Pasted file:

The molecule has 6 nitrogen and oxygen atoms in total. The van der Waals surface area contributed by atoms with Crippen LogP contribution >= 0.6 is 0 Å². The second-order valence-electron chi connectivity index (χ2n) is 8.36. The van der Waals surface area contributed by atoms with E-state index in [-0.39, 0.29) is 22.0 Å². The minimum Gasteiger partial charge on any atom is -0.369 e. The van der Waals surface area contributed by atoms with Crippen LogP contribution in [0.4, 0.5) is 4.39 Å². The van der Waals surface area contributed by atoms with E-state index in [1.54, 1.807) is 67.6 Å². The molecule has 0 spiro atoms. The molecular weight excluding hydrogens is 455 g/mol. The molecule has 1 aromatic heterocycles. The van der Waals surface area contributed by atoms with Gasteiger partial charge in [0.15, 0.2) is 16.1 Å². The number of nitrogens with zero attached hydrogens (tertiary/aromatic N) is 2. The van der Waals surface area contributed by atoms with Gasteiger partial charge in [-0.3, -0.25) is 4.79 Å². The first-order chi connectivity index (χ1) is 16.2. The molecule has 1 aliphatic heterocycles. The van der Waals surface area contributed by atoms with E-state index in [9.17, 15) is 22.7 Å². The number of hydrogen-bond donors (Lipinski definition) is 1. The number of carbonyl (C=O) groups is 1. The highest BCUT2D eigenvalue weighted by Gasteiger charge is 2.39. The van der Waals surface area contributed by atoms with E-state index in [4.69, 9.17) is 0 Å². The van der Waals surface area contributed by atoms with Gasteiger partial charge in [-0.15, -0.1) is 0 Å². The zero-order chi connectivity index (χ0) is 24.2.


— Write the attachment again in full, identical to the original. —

The molecule has 6 nitrogen and oxygen atoms in total. The van der Waals surface area contributed by atoms with Crippen LogP contribution >= 0.6 is 0 Å². The second-order valence-electron chi connectivity index (χ2n) is 8.36. The van der Waals surface area contributed by atoms with E-state index in [-0.39, 0.29) is 22.0 Å². The minimum Gasteiger partial charge on any atom is -0.369 e. The van der Waals surface area contributed by atoms with Crippen LogP contribution in [0.4, 0.5) is 4.39 Å². The van der Waals surface area contributed by atoms with E-state index in [1.54, 1.807) is 67.6 Å². The molecule has 0 spiro atoms. The molecular weight excluding hydrogens is 455 g/mol. The molecule has 1 aromatic heterocycles. The van der Waals surface area contributed by atoms with Gasteiger partial charge in [0.15, 0.2) is 16.1 Å². The number of nitrogens with zero attached hydrogens (tertiary/aromatic N) is 2. The van der Waals surface area contributed by atoms with Gasteiger partial charge in [-0.3, -0.25) is 4.79 Å². The first-order chi connectivity index (χ1) is 16.2. The molecule has 1 aliphatic heterocycles. The van der Waals surface area contributed by atoms with E-state index in [9.17, 15) is 22.7 Å². The number of hydrogen-bond donors (Lipinski definition) is 1. The number of carbonyl (C=O) groups is 1. The highest BCUT2D eigenvalue weighted by Gasteiger charge is 2.39. The van der Waals surface area contributed by atoms with E-state index in [4.69, 9.17) is 0 Å². The van der Waals surface area contributed by atoms with Gasteiger partial charge in [-0.15, -0.1) is 0 Å². The zero-order chi connectivity index (χ0) is 24.2.